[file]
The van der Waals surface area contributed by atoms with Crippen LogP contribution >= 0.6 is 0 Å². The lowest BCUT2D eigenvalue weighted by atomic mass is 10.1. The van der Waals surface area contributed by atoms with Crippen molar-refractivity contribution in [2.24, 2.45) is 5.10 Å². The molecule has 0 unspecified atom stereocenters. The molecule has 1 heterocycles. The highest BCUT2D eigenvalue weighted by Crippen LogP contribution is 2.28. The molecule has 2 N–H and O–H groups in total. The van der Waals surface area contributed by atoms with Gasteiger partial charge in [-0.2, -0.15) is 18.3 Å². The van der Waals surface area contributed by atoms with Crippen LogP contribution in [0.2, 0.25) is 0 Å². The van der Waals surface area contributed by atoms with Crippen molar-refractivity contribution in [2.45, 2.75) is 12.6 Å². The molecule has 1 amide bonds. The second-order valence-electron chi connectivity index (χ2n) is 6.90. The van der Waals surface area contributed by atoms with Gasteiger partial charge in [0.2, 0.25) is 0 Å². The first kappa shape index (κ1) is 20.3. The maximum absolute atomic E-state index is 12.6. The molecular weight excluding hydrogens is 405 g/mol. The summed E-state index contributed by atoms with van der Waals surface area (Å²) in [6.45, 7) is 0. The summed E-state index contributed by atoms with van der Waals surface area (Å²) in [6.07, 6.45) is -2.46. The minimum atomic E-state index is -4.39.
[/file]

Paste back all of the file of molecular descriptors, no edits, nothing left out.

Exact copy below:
The van der Waals surface area contributed by atoms with Crippen LogP contribution >= 0.6 is 0 Å². The lowest BCUT2D eigenvalue weighted by atomic mass is 10.1. The van der Waals surface area contributed by atoms with Crippen molar-refractivity contribution in [2.24, 2.45) is 5.10 Å². The molecule has 0 unspecified atom stereocenters. The molecule has 1 heterocycles. The highest BCUT2D eigenvalue weighted by Crippen LogP contribution is 2.28. The molecule has 2 N–H and O–H groups in total. The van der Waals surface area contributed by atoms with Gasteiger partial charge in [-0.2, -0.15) is 18.3 Å². The van der Waals surface area contributed by atoms with Crippen LogP contribution in [0.2, 0.25) is 0 Å². The van der Waals surface area contributed by atoms with Crippen molar-refractivity contribution in [2.45, 2.75) is 12.6 Å². The molecule has 1 amide bonds. The second-order valence-electron chi connectivity index (χ2n) is 6.90. The van der Waals surface area contributed by atoms with Gasteiger partial charge in [0.2, 0.25) is 0 Å². The first kappa shape index (κ1) is 20.3. The maximum absolute atomic E-state index is 12.6. The molecular weight excluding hydrogens is 405 g/mol. The summed E-state index contributed by atoms with van der Waals surface area (Å²) in [6.45, 7) is 0. The summed E-state index contributed by atoms with van der Waals surface area (Å²) in [6.07, 6.45) is -2.46. The minimum atomic E-state index is -4.39.